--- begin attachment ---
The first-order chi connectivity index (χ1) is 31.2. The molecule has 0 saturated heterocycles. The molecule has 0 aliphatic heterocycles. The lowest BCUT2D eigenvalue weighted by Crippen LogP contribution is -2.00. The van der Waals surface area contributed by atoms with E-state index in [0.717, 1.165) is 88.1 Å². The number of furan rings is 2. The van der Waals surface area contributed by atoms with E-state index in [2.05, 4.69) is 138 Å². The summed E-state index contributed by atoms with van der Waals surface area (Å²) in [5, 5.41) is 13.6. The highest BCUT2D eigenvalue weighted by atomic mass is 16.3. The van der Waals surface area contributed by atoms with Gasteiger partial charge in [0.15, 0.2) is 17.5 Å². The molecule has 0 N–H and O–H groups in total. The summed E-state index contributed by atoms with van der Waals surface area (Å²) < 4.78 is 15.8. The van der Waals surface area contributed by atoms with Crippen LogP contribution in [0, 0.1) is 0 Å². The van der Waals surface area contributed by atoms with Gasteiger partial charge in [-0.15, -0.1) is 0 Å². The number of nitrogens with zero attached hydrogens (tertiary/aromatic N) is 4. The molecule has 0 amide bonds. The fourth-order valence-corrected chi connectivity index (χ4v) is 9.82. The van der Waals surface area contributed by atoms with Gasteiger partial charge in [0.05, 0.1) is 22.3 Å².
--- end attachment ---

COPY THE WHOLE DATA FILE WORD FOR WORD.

The first-order chi connectivity index (χ1) is 31.2. The molecule has 0 saturated heterocycles. The molecule has 0 aliphatic heterocycles. The lowest BCUT2D eigenvalue weighted by Crippen LogP contribution is -2.00. The van der Waals surface area contributed by atoms with E-state index in [0.717, 1.165) is 88.1 Å². The number of furan rings is 2. The van der Waals surface area contributed by atoms with E-state index in [2.05, 4.69) is 138 Å². The summed E-state index contributed by atoms with van der Waals surface area (Å²) in [5, 5.41) is 13.6. The highest BCUT2D eigenvalue weighted by atomic mass is 16.3. The van der Waals surface area contributed by atoms with Gasteiger partial charge in [0.15, 0.2) is 17.5 Å². The molecule has 0 N–H and O–H groups in total. The summed E-state index contributed by atoms with van der Waals surface area (Å²) < 4.78 is 15.8. The van der Waals surface area contributed by atoms with Crippen LogP contribution in [0, 0.1) is 0 Å². The van der Waals surface area contributed by atoms with Gasteiger partial charge in [-0.15, -0.1) is 0 Å². The number of nitrogens with zero attached hydrogens (tertiary/aromatic N) is 4. The molecule has 0 amide bonds. The fourth-order valence-corrected chi connectivity index (χ4v) is 9.82. The van der Waals surface area contributed by atoms with Gasteiger partial charge in [0.05, 0.1) is 22.3 Å².